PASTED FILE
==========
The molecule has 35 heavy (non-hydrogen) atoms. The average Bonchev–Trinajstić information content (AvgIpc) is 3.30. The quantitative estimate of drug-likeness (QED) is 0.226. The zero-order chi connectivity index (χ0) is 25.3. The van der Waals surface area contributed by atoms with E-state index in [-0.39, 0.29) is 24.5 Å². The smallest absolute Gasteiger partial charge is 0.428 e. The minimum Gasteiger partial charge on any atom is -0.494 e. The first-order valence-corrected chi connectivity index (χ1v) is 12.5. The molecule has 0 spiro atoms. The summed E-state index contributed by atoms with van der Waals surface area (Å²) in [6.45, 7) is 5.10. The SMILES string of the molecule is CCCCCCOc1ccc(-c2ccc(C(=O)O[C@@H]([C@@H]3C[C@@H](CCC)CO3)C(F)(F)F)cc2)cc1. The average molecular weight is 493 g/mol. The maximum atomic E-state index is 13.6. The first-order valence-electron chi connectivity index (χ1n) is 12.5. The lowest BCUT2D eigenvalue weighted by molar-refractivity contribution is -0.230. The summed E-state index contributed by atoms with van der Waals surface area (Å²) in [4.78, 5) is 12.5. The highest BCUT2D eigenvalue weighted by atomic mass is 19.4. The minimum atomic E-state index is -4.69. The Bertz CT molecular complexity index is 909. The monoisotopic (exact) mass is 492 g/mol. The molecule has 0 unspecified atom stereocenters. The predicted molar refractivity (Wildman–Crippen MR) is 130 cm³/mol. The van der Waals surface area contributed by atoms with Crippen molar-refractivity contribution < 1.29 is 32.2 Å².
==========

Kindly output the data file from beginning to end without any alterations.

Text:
The molecule has 35 heavy (non-hydrogen) atoms. The average Bonchev–Trinajstić information content (AvgIpc) is 3.30. The quantitative estimate of drug-likeness (QED) is 0.226. The zero-order chi connectivity index (χ0) is 25.3. The van der Waals surface area contributed by atoms with E-state index in [-0.39, 0.29) is 24.5 Å². The smallest absolute Gasteiger partial charge is 0.428 e. The minimum Gasteiger partial charge on any atom is -0.494 e. The first-order valence-corrected chi connectivity index (χ1v) is 12.5. The molecule has 0 spiro atoms. The summed E-state index contributed by atoms with van der Waals surface area (Å²) in [6.45, 7) is 5.10. The SMILES string of the molecule is CCCCCCOc1ccc(-c2ccc(C(=O)O[C@@H]([C@@H]3C[C@@H](CCC)CO3)C(F)(F)F)cc2)cc1. The average molecular weight is 493 g/mol. The maximum atomic E-state index is 13.6. The first-order valence-electron chi connectivity index (χ1n) is 12.5. The lowest BCUT2D eigenvalue weighted by molar-refractivity contribution is -0.230. The summed E-state index contributed by atoms with van der Waals surface area (Å²) in [4.78, 5) is 12.5. The highest BCUT2D eigenvalue weighted by atomic mass is 19.4. The minimum atomic E-state index is -4.69. The Bertz CT molecular complexity index is 909. The monoisotopic (exact) mass is 492 g/mol. The molecule has 0 unspecified atom stereocenters. The predicted molar refractivity (Wildman–Crippen MR) is 130 cm³/mol. The van der Waals surface area contributed by atoms with Crippen molar-refractivity contribution < 1.29 is 32.2 Å².